I was tempted to use a tried and true sugary recipe — one of those in the canning books that call for 6 cups of sugar to 8 cups of berries. Because I didn’t want yet another botched batch. But in a fit of confidence and bravery, I made up my own recipe! And it is the best strawberry jam I’ve ever made. True.

A few years ago I would have been afraid to make up my own recipe. I was afraid I’d make something unsafe. I now know when I can deviate from a recipe and when I cannot. A few things about fruit preservation:

* The trick to successfully creating jam is getting it to gel or thicken. Otherwise we have a syrup. Acid, sugar and pectin contribute to gelling.
> Fruits high in pectin gel more easily than fruits low in pectin.
> Fruits high in acid gel more easily than fruits low in acid.
> Jam with more sugar added gel more easily than jam with less sugar added.

* Sugar is a powerful preservative and gelling agent. If we use less sugar, the jam is not less safe. It simply goes bad faster once opened.

* With fruit, as long as we process long enough in a boiling water bath, we can wing the sugar to fruit ratios. Recipes can be tweaked. When I alter a jam recipe, I process as if it is puréed fruit. Ball Blue Book of Preserving recommends processing fruit purées for 15 minutes (click here for altitude adjustments in processing time). 

* Honey can be used instead of sugar but it doesn’t gel as well as sugar. Recipes that call for honey, usually also call for pectin and/or acid.

* Acid can be easily increased with the addition of bottled lemon juice.

So all resources say not to make big batches of jam because it can result in a poor gel. But, this recipe works for me and it is a big batch. To play it safe (what fun is that?!), one could be make this in small batches as well.

The result is a bright berry explosion. We have already gone through two jars.

DIG THIS STRAWBERRY JAM :: yields 14 pints

16 pounds strawberries
1.5 cups honey
3.5 cups sugar
1 cup lemon juice
8 tablespoons pectin

Wash strawberries. Remove stems. Chop berries and toss in big saucepot, a few handfuls at a time. Use a pastry cutter to smoosh berries. Add honey, sugar and lemon juice. Bring to a boil, stirring until sugar dissolves. Add pectin. Place a small plate in the freezer. Reduce heat and cook for 45 minutes or so (to evaporate some water – my jam reduced by more than an inch in the pot), stirring often. Optional: partially purée with an immersion blender (I did).

To test for the jam doneness, place a dollop onto the cold plate and chill it in the freezer for a minute. If the jam is the texture you want for your batch of jam, voila. Remove from heat. Skim foam. Ladle hot jam into hot jars, leaving 1/4″ headspace. Process 15 minutes in a boiling-water bath. (click here for altitude adjustments in processing time).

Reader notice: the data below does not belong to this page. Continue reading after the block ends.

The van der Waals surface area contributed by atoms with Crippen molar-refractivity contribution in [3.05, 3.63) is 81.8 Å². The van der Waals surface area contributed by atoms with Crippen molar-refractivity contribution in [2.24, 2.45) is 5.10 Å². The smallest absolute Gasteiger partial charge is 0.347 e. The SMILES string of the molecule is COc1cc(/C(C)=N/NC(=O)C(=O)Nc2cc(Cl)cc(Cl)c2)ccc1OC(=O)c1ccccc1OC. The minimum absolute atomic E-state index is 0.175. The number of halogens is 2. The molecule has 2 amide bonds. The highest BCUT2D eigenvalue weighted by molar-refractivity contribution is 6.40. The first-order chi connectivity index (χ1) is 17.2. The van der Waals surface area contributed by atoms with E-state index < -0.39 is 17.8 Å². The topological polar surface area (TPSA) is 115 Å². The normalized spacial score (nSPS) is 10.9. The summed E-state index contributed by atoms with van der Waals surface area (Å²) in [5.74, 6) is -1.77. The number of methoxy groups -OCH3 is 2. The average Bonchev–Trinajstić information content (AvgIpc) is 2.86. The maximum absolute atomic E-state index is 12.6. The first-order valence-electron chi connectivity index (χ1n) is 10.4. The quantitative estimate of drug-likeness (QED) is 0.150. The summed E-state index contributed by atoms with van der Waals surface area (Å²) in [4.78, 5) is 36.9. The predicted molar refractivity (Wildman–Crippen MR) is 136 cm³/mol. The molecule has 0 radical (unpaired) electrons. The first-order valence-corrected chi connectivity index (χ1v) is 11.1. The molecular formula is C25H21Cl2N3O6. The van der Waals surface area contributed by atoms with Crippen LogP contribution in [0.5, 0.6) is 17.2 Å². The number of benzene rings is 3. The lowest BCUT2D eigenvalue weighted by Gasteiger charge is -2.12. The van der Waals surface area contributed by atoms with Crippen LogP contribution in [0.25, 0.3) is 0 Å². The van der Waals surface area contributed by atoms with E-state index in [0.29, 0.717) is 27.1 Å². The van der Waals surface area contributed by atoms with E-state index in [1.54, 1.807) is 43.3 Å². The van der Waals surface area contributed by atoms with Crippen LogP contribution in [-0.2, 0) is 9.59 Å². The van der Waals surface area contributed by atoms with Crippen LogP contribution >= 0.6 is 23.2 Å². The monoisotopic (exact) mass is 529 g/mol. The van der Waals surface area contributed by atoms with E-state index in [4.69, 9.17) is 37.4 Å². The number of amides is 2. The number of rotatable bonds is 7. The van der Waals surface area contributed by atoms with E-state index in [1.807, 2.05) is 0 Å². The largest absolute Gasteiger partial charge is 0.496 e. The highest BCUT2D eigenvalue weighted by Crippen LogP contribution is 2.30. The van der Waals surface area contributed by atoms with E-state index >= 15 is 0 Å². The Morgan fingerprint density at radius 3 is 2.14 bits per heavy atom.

^ hull and chop ^

^ mash up ^

^ mash more ^

^ add honey and sugar ^

^ cook ^

^ eat ^


* my favorite ladle for canning by Earlywood: the Medium Classic Ladle
* my new favorite canning book: Preserving by the Pint
Substituting Honey for Sugar in Home Canning, Cooking, Making Jams, Jellies and Baking
Making Jams and Jellies, National Center for Home Food Preservation

:: :: ::

ps I wrote a bit for eHow: 6 Tips for Hiking with Kids (Get Them to Love the Great Outdoors!)

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dig this summer sale

We are having a super spectacular summer sale over at GEO right now!

July 7-13 >>> 25% off everything (including sale section)


We have some new items in the shop and we have new things coming later this summer, such as our own textile designs, back-to-school accessories and more! As always, you pick the geographical appliqué — any state, country, continent, province, lake, island etc. For the love of place.

* please use coupon code at checkout; we are unable to credit customers after purchase


:: For the happy couple.

A great wedding or anniversary gift! We designed this fabric that reads MR and MRS and had it printed on organic cotton knit. You pick any two items in the shop and for $10 we will add two titles to two different items, artfully placed with the with the GEO shape. MR + MR or MRS + MRS or MR + MRS. Totally custom, totally awesome.

:: Baby blankets.

We teamed up with Under the Nile to produce these organic cotton crib blankets. Topped with a quilted heat and double-stitched GEO silhouette of your choosing, these luxurious blankets are an instant heirloom.

My kids’ new favorite tank. Available online only, for a limited time.

And a few words about GEO.

Here at Dig World Heardquarters, we’ve grown a bit since it all started in 2007 when I was newly pregnant and stitching fabric patches on thrifted onesies to hide stains. One thing led to another and here we are now, an official gig with staff and vision.